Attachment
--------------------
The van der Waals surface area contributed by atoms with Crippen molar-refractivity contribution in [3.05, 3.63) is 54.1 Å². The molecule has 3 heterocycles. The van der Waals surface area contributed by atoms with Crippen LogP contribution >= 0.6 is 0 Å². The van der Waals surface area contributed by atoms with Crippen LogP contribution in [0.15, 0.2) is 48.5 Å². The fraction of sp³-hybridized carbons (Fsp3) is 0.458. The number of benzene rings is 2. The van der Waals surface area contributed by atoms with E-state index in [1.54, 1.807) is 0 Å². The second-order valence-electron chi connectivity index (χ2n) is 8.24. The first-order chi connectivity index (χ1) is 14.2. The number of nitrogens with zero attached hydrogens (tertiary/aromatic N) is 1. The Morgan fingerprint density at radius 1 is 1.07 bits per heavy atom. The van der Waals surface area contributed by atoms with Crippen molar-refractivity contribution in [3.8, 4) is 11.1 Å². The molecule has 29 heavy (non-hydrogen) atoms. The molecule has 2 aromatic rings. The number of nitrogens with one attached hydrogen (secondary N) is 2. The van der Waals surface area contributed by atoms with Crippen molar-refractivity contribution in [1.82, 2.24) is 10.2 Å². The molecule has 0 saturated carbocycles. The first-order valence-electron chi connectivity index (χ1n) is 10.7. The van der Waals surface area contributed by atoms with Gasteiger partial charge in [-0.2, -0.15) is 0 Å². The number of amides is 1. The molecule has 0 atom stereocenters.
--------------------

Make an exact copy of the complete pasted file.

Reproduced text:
The van der Waals surface area contributed by atoms with Crippen molar-refractivity contribution in [3.05, 3.63) is 54.1 Å². The molecule has 3 heterocycles. The van der Waals surface area contributed by atoms with Crippen LogP contribution >= 0.6 is 0 Å². The van der Waals surface area contributed by atoms with Crippen LogP contribution in [0.15, 0.2) is 48.5 Å². The fraction of sp³-hybridized carbons (Fsp3) is 0.458. The number of benzene rings is 2. The van der Waals surface area contributed by atoms with E-state index in [1.54, 1.807) is 0 Å². The second-order valence-electron chi connectivity index (χ2n) is 8.24. The first-order chi connectivity index (χ1) is 14.2. The number of nitrogens with zero attached hydrogens (tertiary/aromatic N) is 1. The Morgan fingerprint density at radius 1 is 1.07 bits per heavy atom. The van der Waals surface area contributed by atoms with Crippen molar-refractivity contribution in [3.8, 4) is 11.1 Å². The molecule has 29 heavy (non-hydrogen) atoms. The molecule has 2 aromatic rings. The number of nitrogens with one attached hydrogen (secondary N) is 2. The van der Waals surface area contributed by atoms with Crippen molar-refractivity contribution in [1.82, 2.24) is 10.2 Å². The molecule has 0 saturated carbocycles. The first-order valence-electron chi connectivity index (χ1n) is 10.7. The van der Waals surface area contributed by atoms with Gasteiger partial charge in [-0.2, -0.15) is 0 Å². The number of amides is 1. The molecule has 0 atom stereocenters.